It looks like President Nelson has opted to make a strong start from the gate. The Priesthood session was dedicated almost entirely to an announcement about a new policy reorganizing the quorums we've all become familiar with:
To accomplish the work of the Lord more effectively, in each ward the High Priests and the Elders will now be combined into one Elders Quorum. The composition of the stake High Priests Quorum will be based on current callings.
As explained by the prophet and multiple apostles, this essentially means that Elders and High Priests will meet together instead of separately during Sunday meetings and that High Priests actively serving in stake positions that can only be filled by a High Priest will be part of a stake council thing. There will be one Quorum President of each ward's new combined Elder's Quorum, and that President can be either an Elder or a High Priest. The Elder's Quorum President will report directly to the Stake President instead of to the Bishop, and the Bishop, as the Presiding High Priest in each ward, will also report to the Stake President.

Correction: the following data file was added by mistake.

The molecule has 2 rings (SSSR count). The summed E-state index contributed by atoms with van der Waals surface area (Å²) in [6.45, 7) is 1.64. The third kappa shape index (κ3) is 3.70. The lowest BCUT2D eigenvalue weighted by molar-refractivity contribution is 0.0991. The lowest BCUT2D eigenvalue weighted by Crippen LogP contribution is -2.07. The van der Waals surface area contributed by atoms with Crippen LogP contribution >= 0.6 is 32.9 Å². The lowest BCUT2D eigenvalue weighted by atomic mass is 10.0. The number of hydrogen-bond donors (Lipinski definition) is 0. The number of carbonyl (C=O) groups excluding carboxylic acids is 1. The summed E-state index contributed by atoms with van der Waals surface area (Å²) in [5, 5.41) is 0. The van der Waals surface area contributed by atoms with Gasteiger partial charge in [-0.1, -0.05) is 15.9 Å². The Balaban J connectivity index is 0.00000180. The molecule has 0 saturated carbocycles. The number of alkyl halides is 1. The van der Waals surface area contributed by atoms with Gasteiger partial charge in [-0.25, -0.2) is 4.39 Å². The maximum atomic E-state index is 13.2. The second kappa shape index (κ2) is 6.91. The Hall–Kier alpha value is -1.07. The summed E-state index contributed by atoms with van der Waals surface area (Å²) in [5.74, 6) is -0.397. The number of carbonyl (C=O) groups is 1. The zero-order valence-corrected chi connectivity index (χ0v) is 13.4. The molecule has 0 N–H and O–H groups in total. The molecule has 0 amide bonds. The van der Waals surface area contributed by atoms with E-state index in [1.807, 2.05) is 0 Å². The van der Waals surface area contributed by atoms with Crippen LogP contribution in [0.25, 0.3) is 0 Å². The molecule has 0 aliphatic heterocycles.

Don't ever let anyone tell you the gospel is simple.
Anyway, here are a few highlights from the meeting, which mostly functioned as a theocratic-slash-bureaucratic circlejerk to prop up Nelson as the awesomest prophet who ever awesomed and his restructuring as the most inspired inspiration that ever awesomed.
In much the same way that angels are authorized messengers sent by God to declare his word and thereby build faith, we who hold the Aaronic Priesthood have been ordained to teach and invite all to come unto Christ.
—Douglas D. Holmes